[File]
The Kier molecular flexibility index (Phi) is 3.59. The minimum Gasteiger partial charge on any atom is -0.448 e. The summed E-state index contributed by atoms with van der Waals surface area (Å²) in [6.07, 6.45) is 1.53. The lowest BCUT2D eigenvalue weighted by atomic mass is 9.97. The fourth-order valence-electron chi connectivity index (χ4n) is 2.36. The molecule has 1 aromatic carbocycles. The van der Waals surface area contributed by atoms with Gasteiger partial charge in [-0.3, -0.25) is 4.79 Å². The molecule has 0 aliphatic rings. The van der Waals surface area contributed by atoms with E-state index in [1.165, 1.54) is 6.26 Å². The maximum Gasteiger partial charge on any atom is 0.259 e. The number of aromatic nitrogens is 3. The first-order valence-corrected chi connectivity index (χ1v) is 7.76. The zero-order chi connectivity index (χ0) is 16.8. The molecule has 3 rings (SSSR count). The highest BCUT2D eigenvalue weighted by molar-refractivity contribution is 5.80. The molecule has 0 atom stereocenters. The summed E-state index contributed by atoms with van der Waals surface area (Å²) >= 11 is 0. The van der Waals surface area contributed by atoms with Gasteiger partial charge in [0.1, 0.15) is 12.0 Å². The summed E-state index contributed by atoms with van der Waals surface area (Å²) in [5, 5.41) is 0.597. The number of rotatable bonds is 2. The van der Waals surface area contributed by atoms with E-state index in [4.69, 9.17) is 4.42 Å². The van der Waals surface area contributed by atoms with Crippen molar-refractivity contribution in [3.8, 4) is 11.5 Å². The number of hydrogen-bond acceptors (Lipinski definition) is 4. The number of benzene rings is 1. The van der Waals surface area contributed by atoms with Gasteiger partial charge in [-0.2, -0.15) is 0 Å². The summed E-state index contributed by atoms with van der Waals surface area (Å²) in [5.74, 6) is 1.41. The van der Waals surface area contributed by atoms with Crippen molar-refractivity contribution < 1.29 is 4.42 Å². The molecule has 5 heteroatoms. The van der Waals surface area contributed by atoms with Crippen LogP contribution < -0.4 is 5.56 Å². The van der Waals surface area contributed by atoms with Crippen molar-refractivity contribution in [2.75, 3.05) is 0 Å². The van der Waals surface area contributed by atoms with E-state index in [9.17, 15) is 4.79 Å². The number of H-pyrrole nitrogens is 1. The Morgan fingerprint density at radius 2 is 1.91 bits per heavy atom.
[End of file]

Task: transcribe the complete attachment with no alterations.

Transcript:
The Kier molecular flexibility index (Phi) is 3.59. The minimum Gasteiger partial charge on any atom is -0.448 e. The summed E-state index contributed by atoms with van der Waals surface area (Å²) in [6.07, 6.45) is 1.53. The lowest BCUT2D eigenvalue weighted by atomic mass is 9.97. The fourth-order valence-electron chi connectivity index (χ4n) is 2.36. The molecule has 1 aromatic carbocycles. The van der Waals surface area contributed by atoms with Gasteiger partial charge in [-0.3, -0.25) is 4.79 Å². The molecule has 0 aliphatic rings. The van der Waals surface area contributed by atoms with E-state index in [1.165, 1.54) is 6.26 Å². The maximum Gasteiger partial charge on any atom is 0.259 e. The number of aromatic nitrogens is 3. The first-order valence-corrected chi connectivity index (χ1v) is 7.76. The zero-order chi connectivity index (χ0) is 16.8. The molecule has 3 rings (SSSR count). The highest BCUT2D eigenvalue weighted by molar-refractivity contribution is 5.80. The molecule has 0 atom stereocenters. The summed E-state index contributed by atoms with van der Waals surface area (Å²) >= 11 is 0. The van der Waals surface area contributed by atoms with Gasteiger partial charge in [0.1, 0.15) is 12.0 Å². The summed E-state index contributed by atoms with van der Waals surface area (Å²) in [5, 5.41) is 0.597. The number of rotatable bonds is 2. The van der Waals surface area contributed by atoms with E-state index in [4.69, 9.17) is 4.42 Å². The van der Waals surface area contributed by atoms with Crippen molar-refractivity contribution in [3.8, 4) is 11.5 Å². The number of hydrogen-bond acceptors (Lipinski definition) is 4. The number of benzene rings is 1. The van der Waals surface area contributed by atoms with Gasteiger partial charge in [-0.2, -0.15) is 0 Å². The summed E-state index contributed by atoms with van der Waals surface area (Å²) in [5.74, 6) is 1.41. The van der Waals surface area contributed by atoms with Crippen molar-refractivity contribution < 1.29 is 4.42 Å². The molecule has 5 heteroatoms. The van der Waals surface area contributed by atoms with Crippen LogP contribution < -0.4 is 5.56 Å². The van der Waals surface area contributed by atoms with Crippen molar-refractivity contribution in [2.75, 3.05) is 0 Å². The van der Waals surface area contributed by atoms with E-state index in [9.17, 15) is 4.79 Å². The number of H-pyrrole nitrogens is 1. The Morgan fingerprint density at radius 2 is 1.91 bits per heavy atom.